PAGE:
7. Presa Canario - 540 PSI This majestic dog hails from the beautiful Canary Islands and is a far cry from the gentle, dainty canary. The Perro de Presa Canario, simply known as Dogo Canario, is considered as one of the most lethal canines. In fact, it has been linked to numerous fatal attacks to date. The Dogo Canario is a historical war dog and were also used in dog fighting before it was illegalized in the 1940s. This bad boy shows off a heavy, rectangular body and a massive head. It can slam its powerful jaw shut with 540 PSI thus, causing serious injury or even death due to hemorrhage. Dogo Canarios are still prominently aggressive. So, it comes as no surprise that this breed is outlawed in many countries. Regardless, the Dogo Canario is much loved in its native land. They have proven themselves an exemplary guard dog and a lovely family member. Do take note that this dog is not ideal for the average family. They need a big yard to play, regular mental stimulation, and most of all, an unyielding Alpha. If your dog thinks he is a better Alpha than you, he is more than willing to take the role.
8. Dogo Argentino - 500 PSI The Dogo Argentino was developed in Argentina for the purpose of creating a dog that would exhibit tenacity in hunting as well as an unshakeable resolve in protecting its owner. It descended from the Cordobra Fighting Dog along with other vigorous breeds. With a bite strength of 500 PSI, quick reflexes, and a heavy stature, the Dogo Argentino is unsurprisingly feared by many. These dogs can take on wild boars and buffalos with ease. They are also quite neat. True, the Dogo Argentinos are inherently aggressive but they do not snap without a reason. With early socialization and obedience training, these dogs can be a wonderful addition to the family, a relentless guardian, and a skilled hunter that will bring you dinner.
9. Wolfdog - 406 PSI This dog is a hybrid between a wolf and a domestic dog. Due to this, keeping them can be slightly more dangerous than keeping your average dog. They also can be a bit harder to come by when looking for a breeder to purchase one from. The physical characteristics can also be a little unpredictable due to the complicated process of mating dogs with feral wolves. Even when the wolf is not completely feral, there currently is no completely domesticated wolf to breed from. That being said, these dogs have a pack mentality and can be extremely loyal.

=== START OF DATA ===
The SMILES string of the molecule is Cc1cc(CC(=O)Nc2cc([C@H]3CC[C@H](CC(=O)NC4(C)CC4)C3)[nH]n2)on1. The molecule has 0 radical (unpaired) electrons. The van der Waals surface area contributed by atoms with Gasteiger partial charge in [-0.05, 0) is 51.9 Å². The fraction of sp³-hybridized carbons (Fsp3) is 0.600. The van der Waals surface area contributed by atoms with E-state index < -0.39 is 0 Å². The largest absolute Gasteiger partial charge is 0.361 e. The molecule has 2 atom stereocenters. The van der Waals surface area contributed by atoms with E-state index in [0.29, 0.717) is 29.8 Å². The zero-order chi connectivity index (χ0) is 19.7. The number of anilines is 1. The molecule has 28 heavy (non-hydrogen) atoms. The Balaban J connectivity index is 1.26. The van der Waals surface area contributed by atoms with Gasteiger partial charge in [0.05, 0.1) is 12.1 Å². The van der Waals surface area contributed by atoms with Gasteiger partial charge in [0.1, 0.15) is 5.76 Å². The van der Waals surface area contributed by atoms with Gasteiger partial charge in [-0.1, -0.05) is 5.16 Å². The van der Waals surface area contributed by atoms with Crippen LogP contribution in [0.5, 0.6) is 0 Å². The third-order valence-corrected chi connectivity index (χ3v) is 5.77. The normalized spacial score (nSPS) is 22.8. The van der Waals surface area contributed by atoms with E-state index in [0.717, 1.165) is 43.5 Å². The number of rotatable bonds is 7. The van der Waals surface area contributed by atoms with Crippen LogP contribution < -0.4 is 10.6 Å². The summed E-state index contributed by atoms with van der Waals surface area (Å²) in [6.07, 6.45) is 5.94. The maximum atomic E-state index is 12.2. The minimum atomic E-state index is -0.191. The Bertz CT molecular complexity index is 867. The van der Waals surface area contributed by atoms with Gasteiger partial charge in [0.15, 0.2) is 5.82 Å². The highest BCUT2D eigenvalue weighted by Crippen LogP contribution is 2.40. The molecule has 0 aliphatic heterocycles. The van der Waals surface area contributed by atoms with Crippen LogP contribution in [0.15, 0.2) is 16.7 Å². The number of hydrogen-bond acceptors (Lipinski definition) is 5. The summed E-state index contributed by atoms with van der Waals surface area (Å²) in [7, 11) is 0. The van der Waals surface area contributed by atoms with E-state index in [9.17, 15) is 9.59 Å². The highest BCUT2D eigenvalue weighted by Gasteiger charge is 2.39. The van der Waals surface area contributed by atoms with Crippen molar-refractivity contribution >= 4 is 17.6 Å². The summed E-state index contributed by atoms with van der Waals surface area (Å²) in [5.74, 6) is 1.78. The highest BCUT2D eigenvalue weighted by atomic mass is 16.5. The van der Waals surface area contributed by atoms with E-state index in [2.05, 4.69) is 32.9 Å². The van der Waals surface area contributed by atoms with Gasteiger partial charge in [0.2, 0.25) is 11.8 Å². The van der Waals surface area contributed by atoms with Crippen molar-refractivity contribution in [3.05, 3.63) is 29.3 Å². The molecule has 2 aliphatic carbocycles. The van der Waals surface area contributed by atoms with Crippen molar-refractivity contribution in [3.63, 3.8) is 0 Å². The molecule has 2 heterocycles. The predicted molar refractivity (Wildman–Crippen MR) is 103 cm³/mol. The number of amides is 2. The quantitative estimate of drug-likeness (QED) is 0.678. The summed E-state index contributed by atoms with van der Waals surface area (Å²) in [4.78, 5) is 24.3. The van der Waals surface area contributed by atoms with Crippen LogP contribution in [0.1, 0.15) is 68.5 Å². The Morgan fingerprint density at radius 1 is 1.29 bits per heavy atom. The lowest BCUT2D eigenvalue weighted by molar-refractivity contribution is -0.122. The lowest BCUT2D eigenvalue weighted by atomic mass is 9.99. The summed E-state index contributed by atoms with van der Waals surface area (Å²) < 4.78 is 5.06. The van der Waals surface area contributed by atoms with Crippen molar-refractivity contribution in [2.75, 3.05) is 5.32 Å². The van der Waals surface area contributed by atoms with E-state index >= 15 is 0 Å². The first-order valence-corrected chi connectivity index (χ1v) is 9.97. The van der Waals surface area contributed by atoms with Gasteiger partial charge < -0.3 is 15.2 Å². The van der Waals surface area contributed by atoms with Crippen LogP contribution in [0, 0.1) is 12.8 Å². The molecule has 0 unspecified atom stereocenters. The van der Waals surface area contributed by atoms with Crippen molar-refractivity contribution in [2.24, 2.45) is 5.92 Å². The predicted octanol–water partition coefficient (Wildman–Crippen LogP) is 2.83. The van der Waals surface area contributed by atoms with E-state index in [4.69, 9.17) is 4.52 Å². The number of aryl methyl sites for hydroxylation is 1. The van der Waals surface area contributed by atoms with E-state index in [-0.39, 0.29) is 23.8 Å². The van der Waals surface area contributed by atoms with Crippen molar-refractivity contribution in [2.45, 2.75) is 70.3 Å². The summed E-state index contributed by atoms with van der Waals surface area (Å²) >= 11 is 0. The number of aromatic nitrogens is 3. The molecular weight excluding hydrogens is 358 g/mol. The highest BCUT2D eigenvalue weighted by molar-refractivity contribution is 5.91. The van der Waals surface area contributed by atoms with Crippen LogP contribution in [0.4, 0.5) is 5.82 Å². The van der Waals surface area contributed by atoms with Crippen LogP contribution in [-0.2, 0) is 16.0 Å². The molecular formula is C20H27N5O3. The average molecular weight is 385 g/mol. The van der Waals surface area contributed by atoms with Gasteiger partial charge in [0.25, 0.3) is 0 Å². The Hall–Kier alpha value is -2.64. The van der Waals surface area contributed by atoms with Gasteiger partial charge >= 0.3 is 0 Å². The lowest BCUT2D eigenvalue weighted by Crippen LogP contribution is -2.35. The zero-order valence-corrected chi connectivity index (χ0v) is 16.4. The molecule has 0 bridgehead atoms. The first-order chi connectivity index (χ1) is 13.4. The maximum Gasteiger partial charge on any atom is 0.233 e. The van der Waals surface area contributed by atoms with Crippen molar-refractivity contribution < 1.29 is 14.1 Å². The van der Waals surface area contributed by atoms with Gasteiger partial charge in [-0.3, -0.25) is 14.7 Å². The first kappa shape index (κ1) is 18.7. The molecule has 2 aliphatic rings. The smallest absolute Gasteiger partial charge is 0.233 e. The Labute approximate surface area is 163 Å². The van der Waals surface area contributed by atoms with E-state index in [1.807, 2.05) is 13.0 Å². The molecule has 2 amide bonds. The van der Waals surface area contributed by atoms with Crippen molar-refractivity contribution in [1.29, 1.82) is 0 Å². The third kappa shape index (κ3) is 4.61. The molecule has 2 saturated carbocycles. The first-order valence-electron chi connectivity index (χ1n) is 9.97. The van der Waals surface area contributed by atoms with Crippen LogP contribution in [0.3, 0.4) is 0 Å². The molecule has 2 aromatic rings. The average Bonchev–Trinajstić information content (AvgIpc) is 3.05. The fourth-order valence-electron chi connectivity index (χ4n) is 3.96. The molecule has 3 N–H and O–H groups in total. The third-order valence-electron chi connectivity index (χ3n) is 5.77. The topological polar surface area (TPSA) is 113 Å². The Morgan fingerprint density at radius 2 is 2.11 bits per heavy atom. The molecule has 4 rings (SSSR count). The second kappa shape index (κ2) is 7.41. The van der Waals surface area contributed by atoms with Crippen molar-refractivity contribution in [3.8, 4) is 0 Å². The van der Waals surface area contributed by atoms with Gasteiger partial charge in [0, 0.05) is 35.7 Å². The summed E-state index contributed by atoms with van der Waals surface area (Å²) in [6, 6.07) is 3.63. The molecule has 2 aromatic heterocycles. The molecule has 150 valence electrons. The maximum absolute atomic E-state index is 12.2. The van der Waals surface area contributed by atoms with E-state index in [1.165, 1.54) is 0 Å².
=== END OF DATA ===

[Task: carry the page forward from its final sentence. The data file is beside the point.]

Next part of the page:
10. Leonberger - 399 PSI The Leonberger hails from the city of Leonberg in Baden-Württemberg, Germany hence, the breed's name. They were bred to resemble lions but truth be told, these dogs look more like cuddly teddy bears, do not they? Despite their enormous size, Leonbergers are as gentle as they are adorable! These giants are prized by their playfulness, nimble wits, and leniency towards small children and the elderly. Families who have owned a Leonberger mentioned how this breed thrives in close-knit families and also gets along well with other pets. They are also quite sensitive, which makes them ideal therapy dogs. Although the Leonberger may have a big heart, it is best not to push this gentle giant to its limits. When angered, it can unleash a bite force of 399 PSI. These dogs are also aggressive chewers and excessive barkers. And although they love children, it is wise that you supervise playtime with these dogs as their size can easily knock down a toddler.